68 year old male referred for unexplained bronchiectasis. Healthy until last year when he got pneumonia. Found to have bronchiectasis. Pulmonary work up normal. Sent to me for Low IgM 22 (34-210) High IgA 688 (88-410) and normal IgG 1020 (690-1400). SPEP and UPEP normal. vaccine titers are protective.


Could his low IgM be the cause? Is there anything to do? Any further work up for the high IgA?


Thank you for your recent inquiry.

In essence, your patient has isolated IgM deficiency. We have had several entries regarding isolated IgM deficiency. For your convenience, I have copied one of these below.

As you can see, there is little one can do except for antibiotic prophylaxis and therapy. There is no need to work up the elevated IgA further since you have ruled out monoclonality.

Thank you again for your inquiry and we hope this response is helpful to you.

Hypogammaglobulinemia M with Normal Levels of Other Immunoglobulins

I have a 79 year old Caucasian patient with a history of 9 life threatening pneumonias and recurrent urinary tract infections in the year of 2007. Her only lab abnormalities are:

- severe IgM deficiency with a serum level of 10 mg% and normal serum IgG, IgA and IgE

- serum immune electrophoresis with a monoclonal IgG lambda gammopathy peak but with a normal bone marrow aspirate and biopsy and a good hematology consult without answers. No evidence for multiple mieloma with a normal bone survey.

What to do next? IVIG Rx?

I will tell you what I know about isolated IgM deficiency.

Selective immunoglobulin M deficiency is a rare form of hypogammaglobulinemia. The mechanism behind this dysregulation is unknown. Since the appearance of isolated IgM deficiency defies our normal concept regarding isotype switching (IgM to other classes), its appearance is at this time a paradox.

Although the exact frequency of selective IgM deficiency is unknown, it probably occurs in less than 0.03% of the general population.

Patients with selective IgM are clearly susceptible to overwhelming infection with encapsulated bacteria such as strep pneumonia, neisseria meningitis, and haemophilus influenza. This condition has been associated with a number of other problems including malignancies, chronic gastrointestinal symptoms, and autoimmune disease.

There appears to be no gender predilection, and this phenomenon has been encountered in infants as well as older adults.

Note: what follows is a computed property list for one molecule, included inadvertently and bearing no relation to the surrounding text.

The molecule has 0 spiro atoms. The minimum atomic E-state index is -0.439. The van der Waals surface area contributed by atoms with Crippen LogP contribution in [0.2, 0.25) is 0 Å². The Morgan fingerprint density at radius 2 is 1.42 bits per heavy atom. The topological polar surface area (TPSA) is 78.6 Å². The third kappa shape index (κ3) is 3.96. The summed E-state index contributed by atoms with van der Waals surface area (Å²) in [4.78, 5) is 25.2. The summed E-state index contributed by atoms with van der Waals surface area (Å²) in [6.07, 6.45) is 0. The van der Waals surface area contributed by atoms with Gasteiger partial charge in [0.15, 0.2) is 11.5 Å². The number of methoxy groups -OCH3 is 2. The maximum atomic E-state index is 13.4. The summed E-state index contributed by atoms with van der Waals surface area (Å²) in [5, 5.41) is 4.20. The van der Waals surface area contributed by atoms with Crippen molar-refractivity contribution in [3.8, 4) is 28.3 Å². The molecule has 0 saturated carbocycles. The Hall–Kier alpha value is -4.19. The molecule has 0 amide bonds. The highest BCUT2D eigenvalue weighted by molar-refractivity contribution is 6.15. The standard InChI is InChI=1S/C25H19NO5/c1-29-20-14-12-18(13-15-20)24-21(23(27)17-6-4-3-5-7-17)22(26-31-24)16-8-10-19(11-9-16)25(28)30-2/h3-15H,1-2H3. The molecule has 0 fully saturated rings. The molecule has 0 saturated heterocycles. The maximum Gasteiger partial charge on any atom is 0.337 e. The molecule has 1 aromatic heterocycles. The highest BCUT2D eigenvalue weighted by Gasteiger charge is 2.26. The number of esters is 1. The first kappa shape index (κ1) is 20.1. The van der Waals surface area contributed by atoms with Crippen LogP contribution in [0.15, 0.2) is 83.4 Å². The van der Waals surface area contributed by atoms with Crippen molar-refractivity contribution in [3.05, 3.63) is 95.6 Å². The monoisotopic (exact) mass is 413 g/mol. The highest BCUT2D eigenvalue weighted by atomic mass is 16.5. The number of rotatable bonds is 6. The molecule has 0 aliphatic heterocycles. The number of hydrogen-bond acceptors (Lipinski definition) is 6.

Patients with isolated IgM deficiency can be asymptomatic, manifest with symptoms primarily related to malignancy or autoimmune disease, or can present with recurrent infections as with your patient. Malignant neoplasms including multiple myeloma, sarcomas, and leukemias have all been found in association with isolated IgM deficiency. Rheumatoid arthritis, Hashimoto’s thyroiditis, autoimmune hemolytic anemia, and systemic lupus have also been found with isolated IgM deficiency.

Miscellaneous conditions such as Crohn’s disease, chronic diarrhea of unknown cause, and idiopathic splenomegaly have also been described.

Unfortunately there is no specific treatment for isolated IgM deficiency. IgM, as you know, is not contained in intravenous immunoglobulin preparations. However, some patients with isolated IgM have shown defective IgG responses to immunization (e.g., pneumococcus), and therefore the assessment of an immunization response is indicated.

I suggest that you get baseline titers for pneumococcal serotypes, tetanus, and influenza, and then repeat these titers after immunization with Pneumovax, tetanus toxoid, and influenza vaccine. If there is a defective response, especially to Pneumovax, then the patient may be a candidate for intravenous immunoglobulin replacement therapy.

Prophylactic and therapeutic antibiotics are of course indicated, and there is at least one report of fresh frozen plasma given during severe infections (Zaka-Ur-Rab: Indian Pediatrics 2005; 42:961-962).

In summary, I would suggest the following:

1. Monitoring of the monoclonal gammopathy because this patient certainly could be in an early stage of multiple myeloma.

2. Assessment of immune response to antigens as noted above, and consideration of replacement with intravenous immunoglobulin if the response is defective.

3. Consider the use of prophylactic antibiotics and, of course, rapid treatment of respiratory and other types of infections.

I hope this is of help. Please feel free to contact us if you have further questions.

Phil Lieberman, M.D.


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